The casual use of dark humor and internet speech as a vehicle for diasporic angst reasserts the meme’s thesis: Eldest immigrant daughters have seen some shit—but haha no worries, we’re used to it.
These memes suggest that being socialized as the eldest daughter of immigrants entails self-sacrifice and trauma. They fall under the “[common experience] is actually traumatic” meme umbrella, which tends to fetishize suffering without getting into specifics. Memes in this category take a one-size-fits-all approach that allows a wide swath of people to relate. The eldest-immigrant-daughter-meme subgenre has very particular tropes: eldest immigrant daughter as invisible laborer, as second mother to her siblings, as the glue holding her family together, as competent to the point of pathology. For some eldest immigrant daughters, the trauma invoked by these memes could be harrowing abuse, while for others, it could be the time they missed their crush’s birthday party because they had to babysit their younger brother.
Eldest daughter of an immigrant household. For a phrase I’d never heard before, it immediately summoned an avalanche of memories. I thought of all the times I’d been instructed to shuttle relatives and family friends on last-minute, time-consuming, emotionally fraught errands. I don’t mean taking my grandma to CVS to buy hair dye (though this too is standard fare). I mean the time I took a woman I barely knew to an obstetrics appointment and had to explain in my second-grade-level Russian that the doctor was diagnosing her with a yeast infection.
She was the daughter of a family friend and had just immigrated to America. She was five months pregnant, didn’t speak English, and didn’t yet have any English-speaking family or friends with cars to accompany her. At twenty years old, I was barely comfortable enough with my own body to mutter the words vaginal discharge in English, let alone to say them in Russian to a near stranger. Also, I didn’t know the Russian words for vaginal or discharge. I thought back to the Russian for Native Speakers course I’d taken the previous semester and cursed myself for not remembering the vocab from the baking chapter. If I said “bread infection,” would she understand? No? Fuck. She started to look worried. Oh god, what if she thinks I’m trying to tell her she’s having a miscarriage? I wondered. “It’s okay,” I said, gesturing vaguely at her genitals. I embarked upon a game of charades that extinguished the last dregs of both our dignities.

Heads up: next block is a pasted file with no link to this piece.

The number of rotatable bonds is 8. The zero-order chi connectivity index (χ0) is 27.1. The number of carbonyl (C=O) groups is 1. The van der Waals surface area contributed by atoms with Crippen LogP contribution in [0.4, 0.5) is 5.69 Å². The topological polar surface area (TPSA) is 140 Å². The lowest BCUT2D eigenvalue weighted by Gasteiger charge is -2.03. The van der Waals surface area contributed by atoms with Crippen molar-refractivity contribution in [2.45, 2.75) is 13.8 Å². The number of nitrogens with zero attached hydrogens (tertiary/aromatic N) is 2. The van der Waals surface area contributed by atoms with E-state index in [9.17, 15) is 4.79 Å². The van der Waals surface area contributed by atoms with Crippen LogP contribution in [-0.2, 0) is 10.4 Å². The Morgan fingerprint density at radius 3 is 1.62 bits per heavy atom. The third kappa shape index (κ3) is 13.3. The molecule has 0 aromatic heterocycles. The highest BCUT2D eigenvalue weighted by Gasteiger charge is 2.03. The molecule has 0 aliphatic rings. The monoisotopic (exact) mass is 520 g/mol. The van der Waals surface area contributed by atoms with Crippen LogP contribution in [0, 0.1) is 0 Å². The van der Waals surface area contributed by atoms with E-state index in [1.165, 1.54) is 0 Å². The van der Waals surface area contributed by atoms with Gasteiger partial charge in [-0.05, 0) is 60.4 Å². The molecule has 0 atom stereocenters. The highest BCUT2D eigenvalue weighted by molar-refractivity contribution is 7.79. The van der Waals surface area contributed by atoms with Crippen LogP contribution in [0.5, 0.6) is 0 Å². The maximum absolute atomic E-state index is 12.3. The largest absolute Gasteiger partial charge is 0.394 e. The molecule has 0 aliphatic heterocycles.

Eldest-immigrant-daughter work involves driving people around and serving as a linguistic bridge in esoteric situations. It necessitates teaching yourself at a young age to correctly fill out high-stakes medical and financial paperwork whose gravitas you are too young to comprehend. It entails waiting in lines and sitting on hold with government agencies while your nonimmigrant peers “kiss their dogs on the lips” and “watch TV until their eyes fall out.”
Growing up in Los Angeles’s Russian Jewish community, I was hardly the only eldest daughter researching arcane Section 8 Housing provisions on a Saturday morning, or leaving a friend’s house early to entertain an out-of-town cousin of a cousin of a cousin forty years older than me whom I’d never met and would probably never see again. I accepted these responsibilities without question, presuming them to be specific to our culture. As an adult, it’s been cathartic to learn that these experiences are relatable to eldest daughters from many different backgrounds, so much so that they’re a minor trope on the internet. I like knowing I’m part of a much larger community than I realized and having a name for what we’ve experienced.
I like knowing I’m part of a much larger community than I realized and having a name for what we’ve experienced.
So deep was my newfound investment in the concept of the eldest immigrant daughter, I began this essay believing there was probably a body of research I could reference. As it turns out, the trope seems to exist only on social media and low–production value blogs. If there is any research whatsoever on eldest daughters in immigrant households, it’s hard to find. And that’s coming from someone who has successfully sent mail through USPS to villages where the houses have no numbers and the streets have no names.